Monday, June 4, 2007

Gitmo judge tosses Khadr case

Paraphrasing Justice John Paul Stevens' opinion for the Court in Hamdan v. Rumsfeld as follows -- "'A person has a right to be tried only by a court that has jurisdiction over him.'" -- a military judge just threw out the U.S. government's case against alleged child soldier Omar Khadr. The 3-page order of Judge Peter E. Brownback III, an Army colonel, has been posted here by the National Institute of Military Justice. Decision turned on the fact that § 948d of the Military Commissions Act passed post-Hamdan gives the commission jurisdiction only over an "alien unlawful enemy combatant." A Combatant Status Review Tribunal convened in 2004, 2 years before enactment of the MCA, found that Khadr was an "enemy combatant" but made no distinction as to lawfulness or unlawfulness of that status. Brownback wrote (¶ 11):
The military judge is not ruling that no facts could be properly established concerning Mr. Khadr which might fit the definition of an unlawful enemy combatant .... The military judge is ruling that the military commission is not the proper authority, under the provisions of the MCA, to determine that Mr. Khadr is an unlawful enemy combatant in order to establish initial jurisdiction for this commission to try Mr. Khadr.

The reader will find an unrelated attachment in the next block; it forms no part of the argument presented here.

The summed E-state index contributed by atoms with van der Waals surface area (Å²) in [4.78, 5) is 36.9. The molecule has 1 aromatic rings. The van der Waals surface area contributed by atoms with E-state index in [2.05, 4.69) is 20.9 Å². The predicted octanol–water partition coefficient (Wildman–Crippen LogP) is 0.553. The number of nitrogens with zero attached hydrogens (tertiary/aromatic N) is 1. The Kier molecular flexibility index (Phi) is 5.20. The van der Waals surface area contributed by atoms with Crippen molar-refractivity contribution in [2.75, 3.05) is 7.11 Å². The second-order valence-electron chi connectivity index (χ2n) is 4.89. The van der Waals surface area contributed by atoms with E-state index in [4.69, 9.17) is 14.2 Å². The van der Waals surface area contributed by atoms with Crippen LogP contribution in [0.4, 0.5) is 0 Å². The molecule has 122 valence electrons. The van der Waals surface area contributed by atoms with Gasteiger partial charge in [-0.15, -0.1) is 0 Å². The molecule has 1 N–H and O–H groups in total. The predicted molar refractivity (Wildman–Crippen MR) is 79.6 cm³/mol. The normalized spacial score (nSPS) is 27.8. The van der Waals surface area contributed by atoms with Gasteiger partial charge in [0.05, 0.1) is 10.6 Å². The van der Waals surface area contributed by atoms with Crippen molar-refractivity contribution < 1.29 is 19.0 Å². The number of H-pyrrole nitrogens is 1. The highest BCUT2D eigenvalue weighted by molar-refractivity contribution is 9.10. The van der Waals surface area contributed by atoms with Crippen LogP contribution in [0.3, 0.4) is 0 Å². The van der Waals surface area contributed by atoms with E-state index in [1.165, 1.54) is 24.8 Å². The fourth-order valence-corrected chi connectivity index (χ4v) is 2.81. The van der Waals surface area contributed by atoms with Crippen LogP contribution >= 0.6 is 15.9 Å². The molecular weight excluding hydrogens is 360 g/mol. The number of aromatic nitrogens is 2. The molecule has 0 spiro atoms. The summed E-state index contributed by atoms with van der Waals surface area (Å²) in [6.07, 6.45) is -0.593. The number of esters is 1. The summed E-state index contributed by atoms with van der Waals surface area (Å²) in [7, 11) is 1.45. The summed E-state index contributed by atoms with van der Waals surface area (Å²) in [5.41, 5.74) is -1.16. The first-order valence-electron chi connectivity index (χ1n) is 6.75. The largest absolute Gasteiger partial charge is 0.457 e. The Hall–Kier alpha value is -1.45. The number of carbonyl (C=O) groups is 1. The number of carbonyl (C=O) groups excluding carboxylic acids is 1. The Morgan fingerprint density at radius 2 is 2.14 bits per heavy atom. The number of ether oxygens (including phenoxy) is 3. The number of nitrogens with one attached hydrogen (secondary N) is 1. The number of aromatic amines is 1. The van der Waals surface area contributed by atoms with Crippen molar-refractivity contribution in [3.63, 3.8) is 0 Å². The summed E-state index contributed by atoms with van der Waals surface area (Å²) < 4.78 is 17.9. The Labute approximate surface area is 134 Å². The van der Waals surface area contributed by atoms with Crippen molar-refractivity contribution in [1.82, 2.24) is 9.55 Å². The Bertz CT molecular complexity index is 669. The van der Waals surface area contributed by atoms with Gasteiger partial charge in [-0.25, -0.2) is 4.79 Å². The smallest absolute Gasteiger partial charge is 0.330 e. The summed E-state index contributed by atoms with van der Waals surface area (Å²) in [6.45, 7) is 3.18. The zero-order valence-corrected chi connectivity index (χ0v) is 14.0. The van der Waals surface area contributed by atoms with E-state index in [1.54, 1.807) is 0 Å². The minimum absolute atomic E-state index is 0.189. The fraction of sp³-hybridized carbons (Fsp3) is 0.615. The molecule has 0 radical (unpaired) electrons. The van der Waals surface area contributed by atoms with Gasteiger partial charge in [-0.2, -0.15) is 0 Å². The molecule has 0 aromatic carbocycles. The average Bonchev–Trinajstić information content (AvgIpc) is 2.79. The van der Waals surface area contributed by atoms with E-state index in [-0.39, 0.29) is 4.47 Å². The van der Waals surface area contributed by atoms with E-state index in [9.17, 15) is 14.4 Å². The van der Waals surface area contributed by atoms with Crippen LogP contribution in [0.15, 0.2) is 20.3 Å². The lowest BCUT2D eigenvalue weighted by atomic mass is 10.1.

Although Brownback left open the possibility of refiling of charges following a proper determination, Marine Corps Col. Dwight Sullivan, Chief Defense Counsel at Gitmo, said:
'The system right now should just stop. The commission is an experiment that failed, and we don't need any more evidence that it is a failure.'

1 comment:

Diane Marie Amann said...

Later in the day, a second military judge, Keith J. Allred, a Navy captain, cited similar grounds in dismissing without prejudice the case against Salim Ahmed Hamdan. The order is at